What is the RVOL Indicator?
It is well established that volume (including tick volume) is a valuable indicator of trader commitment to a price movement. The challenge with using volume for intraday trading is that there is a general cycle of increasing and decreasing volume associated with the different regional trading sessions.
The Relative Volume, or RVOL, indicator helps to overcome this by comparing the current volume with the average volume for that time of day, calculated over a period of days.
For a detailed explanation of RVOL, at the bottom of this page, I have embedded an excellent YouTube video by Martyn Tinsley, who has produced a detailed series on volume data, including several episodes covering RVOL. The YouTube comments include a link to an MT5 version of the RVOL indicator if you need that. My version of RVOL is written for MT4, and the download link is at the bottom of this post.
RVOL indicator settings
RVOL has only four settings, and for initial use you should find that the default are ok.
Plot History (Days) Sets the number of days back that the indicator is plotted on the chart. When using this indicator with ONEpin, you can reduce this value to 1, which will improve MT4 performance.
Volume Averaging Period (Days) Sets the number of days used to calculate the volume average. The default of 22 days is approximately one trading month.
Volume Ratio High Sets the level at which the volume is considered to be higher than average. The default of 1.2 means that the volume must be 1.2x or 120% of the average to be considered higher than usual.
Volume Ratio Low. Sets the level at which the volume is considered to be lower than average
How to make an RVOL pin
To get pin signals from this indicator, we can use ONEpin. I have added some features to RVOL to improve performance when used with ONEpin, the main one being the Plot History (Days) setting. Since ONEpin is only interested in the latest value from the indicator, we can set this to 1, significantly speeding up calculation time and reducing CPU usage.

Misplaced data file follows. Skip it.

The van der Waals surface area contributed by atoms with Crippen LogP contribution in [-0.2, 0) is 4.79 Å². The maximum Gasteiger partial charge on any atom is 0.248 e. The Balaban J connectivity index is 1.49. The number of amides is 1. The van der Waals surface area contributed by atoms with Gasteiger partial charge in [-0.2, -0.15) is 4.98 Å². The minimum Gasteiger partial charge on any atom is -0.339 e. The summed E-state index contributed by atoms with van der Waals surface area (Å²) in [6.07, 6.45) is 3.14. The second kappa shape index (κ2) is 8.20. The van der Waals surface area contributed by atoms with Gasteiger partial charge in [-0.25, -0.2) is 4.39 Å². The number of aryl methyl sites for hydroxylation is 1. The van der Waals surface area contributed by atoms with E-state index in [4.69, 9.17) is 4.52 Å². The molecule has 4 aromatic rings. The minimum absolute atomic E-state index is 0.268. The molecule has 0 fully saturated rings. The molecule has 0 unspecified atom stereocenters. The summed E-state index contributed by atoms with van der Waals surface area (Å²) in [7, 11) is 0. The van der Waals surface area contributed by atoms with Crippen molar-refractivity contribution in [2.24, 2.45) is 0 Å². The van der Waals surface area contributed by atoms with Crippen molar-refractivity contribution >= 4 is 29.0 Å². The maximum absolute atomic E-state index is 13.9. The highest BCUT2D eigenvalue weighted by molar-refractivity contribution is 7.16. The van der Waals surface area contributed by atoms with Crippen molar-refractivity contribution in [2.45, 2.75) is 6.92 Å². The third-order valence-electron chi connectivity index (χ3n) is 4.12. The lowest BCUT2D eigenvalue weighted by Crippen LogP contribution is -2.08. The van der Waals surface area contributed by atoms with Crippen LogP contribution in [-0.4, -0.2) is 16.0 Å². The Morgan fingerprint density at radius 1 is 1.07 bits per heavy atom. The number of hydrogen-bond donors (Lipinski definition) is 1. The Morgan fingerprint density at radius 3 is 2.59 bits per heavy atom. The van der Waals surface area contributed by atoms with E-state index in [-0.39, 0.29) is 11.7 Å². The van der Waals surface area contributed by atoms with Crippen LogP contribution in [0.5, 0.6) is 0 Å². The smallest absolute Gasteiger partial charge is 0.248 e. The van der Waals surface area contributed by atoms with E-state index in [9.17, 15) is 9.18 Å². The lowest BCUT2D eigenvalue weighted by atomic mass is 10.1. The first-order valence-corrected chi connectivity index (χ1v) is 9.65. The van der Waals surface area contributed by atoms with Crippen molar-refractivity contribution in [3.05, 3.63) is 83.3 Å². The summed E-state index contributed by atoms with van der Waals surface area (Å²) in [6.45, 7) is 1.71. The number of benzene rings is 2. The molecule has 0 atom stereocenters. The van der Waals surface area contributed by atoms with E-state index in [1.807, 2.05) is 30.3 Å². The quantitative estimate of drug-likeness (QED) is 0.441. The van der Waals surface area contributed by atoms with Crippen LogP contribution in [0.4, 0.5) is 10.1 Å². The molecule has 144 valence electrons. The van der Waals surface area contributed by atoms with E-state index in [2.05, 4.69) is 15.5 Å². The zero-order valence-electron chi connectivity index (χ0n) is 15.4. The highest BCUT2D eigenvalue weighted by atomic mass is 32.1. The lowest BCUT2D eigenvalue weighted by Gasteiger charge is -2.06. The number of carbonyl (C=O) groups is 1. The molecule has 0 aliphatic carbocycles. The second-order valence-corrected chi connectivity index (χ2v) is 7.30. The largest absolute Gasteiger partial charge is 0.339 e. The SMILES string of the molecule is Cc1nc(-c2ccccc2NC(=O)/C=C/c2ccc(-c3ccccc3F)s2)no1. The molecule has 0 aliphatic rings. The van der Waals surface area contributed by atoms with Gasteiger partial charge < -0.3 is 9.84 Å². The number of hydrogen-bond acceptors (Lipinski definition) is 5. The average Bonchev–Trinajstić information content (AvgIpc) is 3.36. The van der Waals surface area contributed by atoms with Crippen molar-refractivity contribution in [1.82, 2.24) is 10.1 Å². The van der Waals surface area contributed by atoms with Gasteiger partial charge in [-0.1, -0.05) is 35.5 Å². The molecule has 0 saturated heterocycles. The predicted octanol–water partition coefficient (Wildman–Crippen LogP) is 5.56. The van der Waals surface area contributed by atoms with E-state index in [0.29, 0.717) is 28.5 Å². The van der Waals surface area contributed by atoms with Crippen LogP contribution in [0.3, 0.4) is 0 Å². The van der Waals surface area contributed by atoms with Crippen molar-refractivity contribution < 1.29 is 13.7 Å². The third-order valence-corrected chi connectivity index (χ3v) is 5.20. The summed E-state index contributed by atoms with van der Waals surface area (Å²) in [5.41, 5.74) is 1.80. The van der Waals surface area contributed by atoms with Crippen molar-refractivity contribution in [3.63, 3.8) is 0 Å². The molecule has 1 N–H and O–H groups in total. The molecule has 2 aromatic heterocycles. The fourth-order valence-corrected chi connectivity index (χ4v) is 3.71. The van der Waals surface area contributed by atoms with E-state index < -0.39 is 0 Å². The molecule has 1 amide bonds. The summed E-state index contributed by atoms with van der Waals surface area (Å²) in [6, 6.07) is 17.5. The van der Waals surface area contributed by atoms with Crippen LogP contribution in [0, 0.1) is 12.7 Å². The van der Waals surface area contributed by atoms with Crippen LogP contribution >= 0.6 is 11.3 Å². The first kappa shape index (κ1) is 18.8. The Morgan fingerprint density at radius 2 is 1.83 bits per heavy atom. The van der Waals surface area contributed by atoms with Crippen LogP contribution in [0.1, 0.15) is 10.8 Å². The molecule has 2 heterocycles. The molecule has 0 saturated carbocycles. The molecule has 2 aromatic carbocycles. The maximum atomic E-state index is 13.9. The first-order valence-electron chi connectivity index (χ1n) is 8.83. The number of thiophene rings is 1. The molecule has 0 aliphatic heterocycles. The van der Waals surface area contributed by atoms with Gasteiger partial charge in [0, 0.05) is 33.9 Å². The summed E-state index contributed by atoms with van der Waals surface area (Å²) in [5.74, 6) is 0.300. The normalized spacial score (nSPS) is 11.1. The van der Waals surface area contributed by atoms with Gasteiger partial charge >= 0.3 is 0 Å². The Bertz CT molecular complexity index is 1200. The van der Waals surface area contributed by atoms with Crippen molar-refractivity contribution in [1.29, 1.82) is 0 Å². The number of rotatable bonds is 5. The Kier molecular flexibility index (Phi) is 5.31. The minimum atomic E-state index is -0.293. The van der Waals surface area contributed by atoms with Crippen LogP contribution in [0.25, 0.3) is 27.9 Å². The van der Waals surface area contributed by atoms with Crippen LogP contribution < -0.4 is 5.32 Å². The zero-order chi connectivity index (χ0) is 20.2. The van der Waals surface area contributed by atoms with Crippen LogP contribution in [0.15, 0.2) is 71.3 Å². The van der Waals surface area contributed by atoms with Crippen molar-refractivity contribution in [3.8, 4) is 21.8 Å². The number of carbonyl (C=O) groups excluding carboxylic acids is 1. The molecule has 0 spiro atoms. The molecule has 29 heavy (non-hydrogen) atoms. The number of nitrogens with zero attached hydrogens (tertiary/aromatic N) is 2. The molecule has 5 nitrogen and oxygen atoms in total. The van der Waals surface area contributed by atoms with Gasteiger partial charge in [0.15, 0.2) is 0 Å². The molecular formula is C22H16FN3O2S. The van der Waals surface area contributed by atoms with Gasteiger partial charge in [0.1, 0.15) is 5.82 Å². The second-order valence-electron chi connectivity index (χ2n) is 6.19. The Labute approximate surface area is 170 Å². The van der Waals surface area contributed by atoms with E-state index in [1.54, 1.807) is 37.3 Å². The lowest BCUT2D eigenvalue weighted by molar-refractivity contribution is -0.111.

An important point to note is that RVOL is not a directional indicator; it does not generate buy and sell signals. Instead, it is a filter of when and when not to trade. Therefore, I use ONEpin to send the RVOL signal to a MUX pin and set the pin input to only Allow trades when the relative volume is higher than average. (Note: you can also try using a low RVOL signal to indicate that the market is ranging).
The image below shows a setup using RVOL (via ONEpin) to filter the buy/sell signals from another pin.
The next image shows how to set up ONEpin to generate the signal. Note how the AvL/AxL Short Level has been set to 0.0. Since RVOL can never be less than zero, this prevents ONEpin from producing short signals. We only want to send a long (high volume) or none/flat signal to the MUX pin, where it is used to filter the long/short signals from other pins.